Instead, White often allows Black to regain the pawn at the cost of lagging development. The main line runs 4.Bf4 Qb4+ 5.Bd2 (5.Nc3!? is perfectly playable, as 5...Qxf4 is well met by 6.Nd5!, while 5...Qxb2 6.Bd2 transposes to the main line) 5...Qxb2 6.Nc3! White must avoid the notorious trap 6.Bc3?? Bb4!, which wins for Black after 7.Bxb4 Nxb4 or 7.Qd2 Bxc3 8.Qxc3 Qc1#.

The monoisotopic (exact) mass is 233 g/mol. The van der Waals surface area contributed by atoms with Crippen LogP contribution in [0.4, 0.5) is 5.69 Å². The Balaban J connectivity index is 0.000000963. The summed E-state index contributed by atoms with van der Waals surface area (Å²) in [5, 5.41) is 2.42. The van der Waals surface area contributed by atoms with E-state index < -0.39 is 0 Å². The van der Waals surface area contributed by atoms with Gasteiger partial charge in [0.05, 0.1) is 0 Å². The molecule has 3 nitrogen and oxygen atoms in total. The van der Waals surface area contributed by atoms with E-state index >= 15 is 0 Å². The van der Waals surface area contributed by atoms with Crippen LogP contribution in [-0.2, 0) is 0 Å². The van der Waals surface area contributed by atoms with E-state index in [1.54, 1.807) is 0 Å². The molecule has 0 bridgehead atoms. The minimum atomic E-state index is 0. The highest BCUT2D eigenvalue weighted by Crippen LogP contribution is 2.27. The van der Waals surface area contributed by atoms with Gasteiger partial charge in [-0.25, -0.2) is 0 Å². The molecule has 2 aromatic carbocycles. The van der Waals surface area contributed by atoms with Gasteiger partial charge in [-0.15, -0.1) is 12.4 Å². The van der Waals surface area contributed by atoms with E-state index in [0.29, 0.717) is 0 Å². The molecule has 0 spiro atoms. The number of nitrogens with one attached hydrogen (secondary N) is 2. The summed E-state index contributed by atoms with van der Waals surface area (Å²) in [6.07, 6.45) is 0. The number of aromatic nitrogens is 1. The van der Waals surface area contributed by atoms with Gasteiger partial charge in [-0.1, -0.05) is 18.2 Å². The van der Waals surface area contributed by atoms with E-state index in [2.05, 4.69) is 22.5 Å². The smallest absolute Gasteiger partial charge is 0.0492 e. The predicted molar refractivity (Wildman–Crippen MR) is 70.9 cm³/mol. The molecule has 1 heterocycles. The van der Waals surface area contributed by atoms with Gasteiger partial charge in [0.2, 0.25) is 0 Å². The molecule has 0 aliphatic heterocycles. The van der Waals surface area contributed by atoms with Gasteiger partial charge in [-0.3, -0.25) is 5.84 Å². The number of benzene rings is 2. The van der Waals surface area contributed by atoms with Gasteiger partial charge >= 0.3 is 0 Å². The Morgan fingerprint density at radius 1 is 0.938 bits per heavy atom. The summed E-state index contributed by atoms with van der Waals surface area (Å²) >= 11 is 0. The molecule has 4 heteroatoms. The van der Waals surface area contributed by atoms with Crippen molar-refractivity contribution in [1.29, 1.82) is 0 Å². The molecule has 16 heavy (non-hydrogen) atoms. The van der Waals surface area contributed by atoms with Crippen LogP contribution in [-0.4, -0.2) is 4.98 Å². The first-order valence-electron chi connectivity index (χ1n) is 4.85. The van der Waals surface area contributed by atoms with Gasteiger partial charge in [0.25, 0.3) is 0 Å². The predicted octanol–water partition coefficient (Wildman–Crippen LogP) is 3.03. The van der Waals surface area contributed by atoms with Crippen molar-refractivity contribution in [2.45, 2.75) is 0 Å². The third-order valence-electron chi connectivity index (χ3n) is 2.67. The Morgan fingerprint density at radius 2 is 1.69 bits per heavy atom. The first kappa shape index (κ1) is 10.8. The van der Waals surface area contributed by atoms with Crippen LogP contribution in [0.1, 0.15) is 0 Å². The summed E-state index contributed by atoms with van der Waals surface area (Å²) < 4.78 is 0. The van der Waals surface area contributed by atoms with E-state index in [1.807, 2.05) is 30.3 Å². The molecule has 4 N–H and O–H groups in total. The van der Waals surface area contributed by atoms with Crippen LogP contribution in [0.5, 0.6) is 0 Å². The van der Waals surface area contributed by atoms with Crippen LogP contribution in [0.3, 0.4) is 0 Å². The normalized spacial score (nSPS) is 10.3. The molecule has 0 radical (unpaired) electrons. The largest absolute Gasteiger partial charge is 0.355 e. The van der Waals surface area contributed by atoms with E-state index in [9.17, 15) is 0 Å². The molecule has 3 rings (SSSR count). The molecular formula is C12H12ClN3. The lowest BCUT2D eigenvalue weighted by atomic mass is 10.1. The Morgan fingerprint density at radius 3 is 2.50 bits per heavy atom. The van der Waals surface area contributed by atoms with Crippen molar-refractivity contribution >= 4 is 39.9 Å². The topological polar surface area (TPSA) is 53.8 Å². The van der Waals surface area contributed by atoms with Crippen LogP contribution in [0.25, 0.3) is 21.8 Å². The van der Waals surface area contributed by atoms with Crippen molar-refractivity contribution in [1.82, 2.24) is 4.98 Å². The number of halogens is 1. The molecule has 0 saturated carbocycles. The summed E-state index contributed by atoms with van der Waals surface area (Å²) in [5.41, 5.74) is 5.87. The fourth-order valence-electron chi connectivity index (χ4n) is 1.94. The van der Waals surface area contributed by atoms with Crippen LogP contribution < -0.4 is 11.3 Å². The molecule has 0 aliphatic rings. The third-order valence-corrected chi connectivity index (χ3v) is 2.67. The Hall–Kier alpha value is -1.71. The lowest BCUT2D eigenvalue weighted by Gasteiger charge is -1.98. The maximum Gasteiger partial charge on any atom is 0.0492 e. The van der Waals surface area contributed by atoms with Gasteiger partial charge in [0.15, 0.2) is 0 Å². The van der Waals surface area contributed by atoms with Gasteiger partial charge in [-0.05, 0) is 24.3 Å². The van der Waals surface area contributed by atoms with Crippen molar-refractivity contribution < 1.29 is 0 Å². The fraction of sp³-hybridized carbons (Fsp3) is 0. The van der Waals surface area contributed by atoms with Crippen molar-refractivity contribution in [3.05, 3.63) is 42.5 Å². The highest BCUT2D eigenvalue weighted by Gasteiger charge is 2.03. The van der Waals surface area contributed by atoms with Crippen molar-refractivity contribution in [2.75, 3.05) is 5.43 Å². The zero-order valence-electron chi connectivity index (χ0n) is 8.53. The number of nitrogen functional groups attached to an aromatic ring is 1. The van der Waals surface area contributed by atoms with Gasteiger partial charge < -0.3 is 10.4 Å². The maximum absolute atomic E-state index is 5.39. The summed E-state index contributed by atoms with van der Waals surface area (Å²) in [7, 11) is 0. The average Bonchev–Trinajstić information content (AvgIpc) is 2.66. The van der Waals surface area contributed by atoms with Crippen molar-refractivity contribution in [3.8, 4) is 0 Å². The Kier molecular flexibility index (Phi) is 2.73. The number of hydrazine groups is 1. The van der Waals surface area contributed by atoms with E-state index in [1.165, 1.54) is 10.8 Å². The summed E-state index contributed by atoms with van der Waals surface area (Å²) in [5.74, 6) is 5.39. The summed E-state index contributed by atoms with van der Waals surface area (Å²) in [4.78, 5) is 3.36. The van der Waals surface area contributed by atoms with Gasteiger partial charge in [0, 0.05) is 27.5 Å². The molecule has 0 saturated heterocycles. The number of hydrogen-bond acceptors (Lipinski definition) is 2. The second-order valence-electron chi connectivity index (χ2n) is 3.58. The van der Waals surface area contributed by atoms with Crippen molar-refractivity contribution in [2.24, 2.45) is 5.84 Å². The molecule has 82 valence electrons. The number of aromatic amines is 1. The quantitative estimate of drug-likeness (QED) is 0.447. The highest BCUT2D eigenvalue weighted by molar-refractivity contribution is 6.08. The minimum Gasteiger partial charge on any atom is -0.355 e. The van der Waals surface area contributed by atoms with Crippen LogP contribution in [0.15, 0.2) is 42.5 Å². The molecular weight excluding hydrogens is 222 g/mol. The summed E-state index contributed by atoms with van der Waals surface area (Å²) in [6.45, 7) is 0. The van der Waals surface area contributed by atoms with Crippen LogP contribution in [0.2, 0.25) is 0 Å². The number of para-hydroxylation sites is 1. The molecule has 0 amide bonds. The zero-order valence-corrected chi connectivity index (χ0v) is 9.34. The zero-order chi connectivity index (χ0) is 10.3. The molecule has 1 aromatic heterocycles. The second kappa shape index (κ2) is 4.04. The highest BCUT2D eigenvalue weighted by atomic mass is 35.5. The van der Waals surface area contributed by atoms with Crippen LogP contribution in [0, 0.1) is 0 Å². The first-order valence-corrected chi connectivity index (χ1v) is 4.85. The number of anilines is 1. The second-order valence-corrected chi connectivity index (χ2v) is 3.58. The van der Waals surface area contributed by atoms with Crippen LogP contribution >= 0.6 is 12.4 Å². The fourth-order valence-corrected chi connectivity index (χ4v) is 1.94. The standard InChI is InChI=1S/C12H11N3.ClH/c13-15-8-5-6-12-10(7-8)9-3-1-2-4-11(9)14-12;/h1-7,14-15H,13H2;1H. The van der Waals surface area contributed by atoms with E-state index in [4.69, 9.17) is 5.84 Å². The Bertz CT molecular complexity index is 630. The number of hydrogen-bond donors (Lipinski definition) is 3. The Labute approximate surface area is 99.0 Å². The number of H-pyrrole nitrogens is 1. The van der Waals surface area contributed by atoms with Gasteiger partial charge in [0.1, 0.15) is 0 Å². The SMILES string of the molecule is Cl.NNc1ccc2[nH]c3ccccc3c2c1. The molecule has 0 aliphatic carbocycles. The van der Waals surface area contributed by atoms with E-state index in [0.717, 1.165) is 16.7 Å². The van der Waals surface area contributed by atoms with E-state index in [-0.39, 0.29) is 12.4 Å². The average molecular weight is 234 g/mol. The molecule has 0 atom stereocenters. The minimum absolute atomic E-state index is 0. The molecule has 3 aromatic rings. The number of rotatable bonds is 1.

After 6.Nc3, 6...Nb4? is refuted by 7.Nd4 c6 8.a4. The main line instead continues 6...Bb4 7.Rb1 Qa3 8.Rb3 Qa5 9.e4 Nge7 or 9.a3 Bxc3 10.Bxc3 Qc5, when White has some advantage due to the lead in development, but Black is not without chances due to the loose white pieces and shattered white pawn structure. However, in 2006 Bücker pointed out that 8.Nd5!, previously analysed by Grob as leading only to an unclear position, has been improved for White, and Black has yet to find a good response. Avrukh also considers this very strong, analyzing 8...Bxd2+ 9.Qxd2 Qxa2 10.Rd1 Kd8 11.Ng5 Nh6 12.e6! d6 (12...Qa5? 13.e7+! Ke8 14.Qxa5 Nxa5 15.Nxc7+ wins) 13.exf7 Rf8 14.Nxc7 Kxc7 15.Qxd6+ Kb6 16.Ne4! Qxc2 (or 16...Bf5 17.Nc3 Qxc2 18.Nd5+) 17.Nd2 Rxf7 18.Rb1+ Qxb1+ 19.Nxb1 with "a decisive advantage". Stefan Bücker offers 13...Qa5 for Black but concludes that White is clearly better after 14.c3 Rf8 15.Nxh7 Rxf7 16.Ng5 Rf8 17.g3 Ne5 18.Bg2 Nhf7 19.Nxf7+ Rxf7 20.Qd4. Avrukh also considers 8...Ba5 9.Rb5 Bxd2+ (9...a6? 10.Rxa5 Nxa5 11.Nxc7+) 10.Qxd2 Kd8 11.Ng5 (the traditional reply 11.e4 may allow Black a playable game after 11...a6!? according to Bücker) 11...Nh6 12.f4!? a6 13.Rb3 Qxa2 14.Nc3 Qa1+ 15.Rb1 Qa5 16.e3 when Black is "close to losing", for example 16...Re8 17.Bc4 Nxe5 18.fxe5 Qxe5 19.Bxf7! Qxg5 20.Bxe8 Kxe8 21.Nd5 Qe5 22.0-0 and "White wins." Bücker also considers 9.e4!? to be a strong alternative to 9.Rb5, leading to a clear advantage for White. Black therefore sometimes tries 4...d6 instead, continuing 5.exd6 Qf6 6.Qc1 (or 6.e3, returning the pawn).